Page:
Snails and Geckos and Frogs, Oh My!

Rainy season has definitely hit.  I only got moderately wet on the commute twice last week, but more sogginess is certainly ahead.  New brake pads for the bike are called for ASAP-I had several tense moments where my brakes just weren’t gripping.  I’ve adjusted the cables now, but…new pads are on order.

In addition to bike fun, rainy season also means some of Liberia’s wildlife makes a return.  Now that the bats have left, we’re back to snails, geckos, and frogs.

With the rain, the frog chorus has started again.  They seem to have taken up residence in the drains under the Embassy parking lot, so as you go by you get a froggie serenade.  Thursday, I wound up with a small green tree frog on my bike lock.  I gently encouraged the little hopper to place itself on the bike rack, instead of going for a ride with me.  Last year, there was one hiding under my shift lever; good thing I saw it before I started the ride home.

The geckos have started coming inside, which gives the cats something to hunt.  Word must not have gotten around through the gecko grapevine that indoors here is not safe.  Lavash has always been good at hunting, and is very stealthy in her approach.  Benson, showing his lack of experience, is a little more exuberant in his hunt.  He’ll try as hard as he can to reach geckos near or on our ceilings (which are at least nine feet, if not higher in some places).  He only succeeds when he starts his jump on a table, shelf, or other elevated object.  Unfortunately for him, he’ll often knock down a gecko and Lavash, who has been waiting patiently nearby, will snatch it.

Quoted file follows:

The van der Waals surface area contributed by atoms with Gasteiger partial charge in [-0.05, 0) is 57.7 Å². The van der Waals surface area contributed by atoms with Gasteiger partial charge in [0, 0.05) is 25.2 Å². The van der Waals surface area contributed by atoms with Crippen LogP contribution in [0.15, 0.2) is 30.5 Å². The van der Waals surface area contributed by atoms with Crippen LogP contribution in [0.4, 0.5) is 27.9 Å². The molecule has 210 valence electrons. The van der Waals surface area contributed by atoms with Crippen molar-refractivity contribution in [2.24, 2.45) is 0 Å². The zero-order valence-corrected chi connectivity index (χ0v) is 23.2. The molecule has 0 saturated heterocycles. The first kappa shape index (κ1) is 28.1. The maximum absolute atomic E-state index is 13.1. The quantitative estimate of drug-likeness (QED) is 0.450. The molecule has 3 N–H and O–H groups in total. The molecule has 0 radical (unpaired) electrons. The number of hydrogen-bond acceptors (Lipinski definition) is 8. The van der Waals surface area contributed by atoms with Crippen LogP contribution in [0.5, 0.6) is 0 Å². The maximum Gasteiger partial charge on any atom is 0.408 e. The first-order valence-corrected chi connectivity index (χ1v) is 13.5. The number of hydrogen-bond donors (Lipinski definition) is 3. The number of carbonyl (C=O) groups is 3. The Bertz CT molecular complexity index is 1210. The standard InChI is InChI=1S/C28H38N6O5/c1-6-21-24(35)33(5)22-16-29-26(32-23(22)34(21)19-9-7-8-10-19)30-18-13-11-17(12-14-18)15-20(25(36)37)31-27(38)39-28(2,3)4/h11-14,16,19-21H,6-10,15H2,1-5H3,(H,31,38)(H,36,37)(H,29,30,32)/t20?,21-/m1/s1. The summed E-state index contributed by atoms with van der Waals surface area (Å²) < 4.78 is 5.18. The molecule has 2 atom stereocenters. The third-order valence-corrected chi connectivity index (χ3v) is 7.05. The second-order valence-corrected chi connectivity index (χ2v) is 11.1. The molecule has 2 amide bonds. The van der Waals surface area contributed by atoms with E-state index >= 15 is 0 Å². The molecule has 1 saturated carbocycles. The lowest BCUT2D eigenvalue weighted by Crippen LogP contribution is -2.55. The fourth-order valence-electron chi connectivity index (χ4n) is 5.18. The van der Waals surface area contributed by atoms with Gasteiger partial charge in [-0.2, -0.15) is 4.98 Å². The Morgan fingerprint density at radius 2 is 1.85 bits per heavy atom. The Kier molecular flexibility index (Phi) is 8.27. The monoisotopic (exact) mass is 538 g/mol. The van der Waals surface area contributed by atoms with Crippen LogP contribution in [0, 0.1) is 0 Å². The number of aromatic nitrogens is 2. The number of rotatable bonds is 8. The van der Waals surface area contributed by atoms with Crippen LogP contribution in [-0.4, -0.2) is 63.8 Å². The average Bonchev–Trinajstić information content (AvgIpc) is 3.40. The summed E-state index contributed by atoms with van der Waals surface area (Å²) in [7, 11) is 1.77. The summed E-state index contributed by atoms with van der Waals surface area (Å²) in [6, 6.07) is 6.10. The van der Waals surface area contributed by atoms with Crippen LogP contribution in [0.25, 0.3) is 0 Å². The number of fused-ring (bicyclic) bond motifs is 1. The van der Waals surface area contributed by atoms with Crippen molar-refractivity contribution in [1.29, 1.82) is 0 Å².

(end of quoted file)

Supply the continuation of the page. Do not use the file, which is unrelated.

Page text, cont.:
Finally, the snails are out en masse.  Most of them are still small, but are doing their best to demolish all vegetation (and stucco, and wood, and anything else) in their path so they can grow to the fist-sized (or bigger) giants that you get in West Africa.  Once they get to be that size, the best bet is to pitch them out of the yard shot-put style.  Otherwise, they’ll destroy everything.  Then again, they make a resounding crunch sound when the lawnmower goes over them, and the end result is the same (although tossing them over the fence avoids a sticky, gunked-up push mower).

Hooray for rainy season in Liberia.